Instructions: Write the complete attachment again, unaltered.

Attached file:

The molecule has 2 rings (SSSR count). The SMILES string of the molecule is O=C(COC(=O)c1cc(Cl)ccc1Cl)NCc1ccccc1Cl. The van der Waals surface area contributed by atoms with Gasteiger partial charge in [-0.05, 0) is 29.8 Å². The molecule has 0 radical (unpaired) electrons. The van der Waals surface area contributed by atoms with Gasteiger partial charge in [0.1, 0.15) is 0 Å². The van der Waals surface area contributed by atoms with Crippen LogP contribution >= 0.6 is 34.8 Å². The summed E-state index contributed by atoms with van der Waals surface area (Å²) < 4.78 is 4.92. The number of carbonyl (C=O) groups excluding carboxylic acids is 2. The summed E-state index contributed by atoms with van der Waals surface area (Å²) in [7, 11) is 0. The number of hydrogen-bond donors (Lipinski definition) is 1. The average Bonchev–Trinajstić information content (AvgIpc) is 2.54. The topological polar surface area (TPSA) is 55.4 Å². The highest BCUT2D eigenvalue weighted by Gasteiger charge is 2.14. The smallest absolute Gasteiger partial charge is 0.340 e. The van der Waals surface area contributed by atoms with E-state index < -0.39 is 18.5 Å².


The molecule has 2 rings (SSSR count). The SMILES string of the molecule is O=C(COC(=O)c1cc(Cl)ccc1Cl)NCc1ccccc1Cl. The van der Waals surface area contributed by atoms with Gasteiger partial charge in [-0.05, 0) is 29.8 Å². The molecule has 0 radical (unpaired) electrons. The van der Waals surface area contributed by atoms with Gasteiger partial charge in [0.1, 0.15) is 0 Å². The van der Waals surface area contributed by atoms with Crippen LogP contribution >= 0.6 is 34.8 Å². The summed E-state index contributed by atoms with van der Waals surface area (Å²) < 4.78 is 4.92. The number of carbonyl (C=O) groups excluding carboxylic acids is 2. The summed E-state index contributed by atoms with van der Waals surface area (Å²) in [7, 11) is 0. The number of hydrogen-bond donors (Lipinski definition) is 1. The average Bonchev–Trinajstić information content (AvgIpc) is 2.54. The topological polar surface area (TPSA) is 55.4 Å². The highest BCUT2D eigenvalue weighted by Gasteiger charge is 2.14. The smallest absolute Gasteiger partial charge is 0.340 e. The van der Waals surface area contributed by atoms with E-state index < -0.39 is 18.5 Å².